Well, as a phrase heard from someone passing by, a brief written by a friend or a quote from a book can be an inspiration for our last poem, so all the above material can be a source of inspiration for our musical works.

Now we have a good starting point. Yet the sources of inspiration are much more and not always so immediate as the previous ones.

4) We could have an appointment in a beautiful, colourful garden; we could admire the sunset over the sea; watch the mist crashing against snowy peaks; follow autumn dancing leaves falling from the trees and much more. The Nature and its observation are a great source of inspiration. Here, however, we have rarely real sounds that can guide us. The rustle of leaves. The roar of the sea. But the bulk of the work must be done within us: to develop these images and sensations, and convert them to music.

Now someone could be disappointed. "To be inspired from these elements is not so easy." Are we really sure? We try to combine them.
The waves breaking on the beach are giving us the time, like a metronome, a couple of notes come in our mind, meanwhile we hear a siren in the distance as a suddenly chord exploding right in the middle of this quiet atmosphere...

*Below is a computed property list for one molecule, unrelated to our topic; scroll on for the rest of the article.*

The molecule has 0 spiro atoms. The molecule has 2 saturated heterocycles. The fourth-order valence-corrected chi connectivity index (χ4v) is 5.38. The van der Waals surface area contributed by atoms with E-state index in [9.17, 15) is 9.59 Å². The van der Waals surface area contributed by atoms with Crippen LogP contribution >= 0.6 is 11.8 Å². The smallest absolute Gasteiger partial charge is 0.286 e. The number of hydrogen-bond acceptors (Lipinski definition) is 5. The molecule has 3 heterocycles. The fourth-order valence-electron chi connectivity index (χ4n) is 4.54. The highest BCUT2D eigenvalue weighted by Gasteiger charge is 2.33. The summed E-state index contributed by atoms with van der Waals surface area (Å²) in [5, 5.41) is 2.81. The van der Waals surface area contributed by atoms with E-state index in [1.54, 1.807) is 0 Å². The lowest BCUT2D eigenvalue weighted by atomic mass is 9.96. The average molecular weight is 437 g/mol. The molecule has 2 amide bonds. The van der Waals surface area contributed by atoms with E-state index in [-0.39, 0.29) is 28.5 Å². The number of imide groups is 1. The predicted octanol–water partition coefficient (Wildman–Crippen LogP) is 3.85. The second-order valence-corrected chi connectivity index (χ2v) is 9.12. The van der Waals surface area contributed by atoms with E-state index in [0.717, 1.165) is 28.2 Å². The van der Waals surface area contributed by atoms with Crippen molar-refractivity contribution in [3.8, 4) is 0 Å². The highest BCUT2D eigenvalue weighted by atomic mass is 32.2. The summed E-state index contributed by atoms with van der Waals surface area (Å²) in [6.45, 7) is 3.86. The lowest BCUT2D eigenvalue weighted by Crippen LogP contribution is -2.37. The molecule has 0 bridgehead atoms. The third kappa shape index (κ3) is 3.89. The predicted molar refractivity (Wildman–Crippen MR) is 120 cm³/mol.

A bird sings on a branch and the wind is blowing between the trees, creating a continuous background music. More intensive wind blasts push the leaves higher to stress in those precise moments the singing of the bird, as they were its orchestra leader...
The examples are endless.

Are we dreamers? Tireless romantic? No, we're musicians.

But let's go on.

5) Which are the other elements that can inspire our compositions? For example our feelings. It is a fact that our mood affects our own compositions. The comparison with the poetry can be useful again. As a text can reflect the sadness, happiness, illusion or disillusionment of the writer, so can do the music. Let us return then to a concept already expressed. The composition is also communication. "It is only about using a different language, notes instead of words, staffs rather than letters."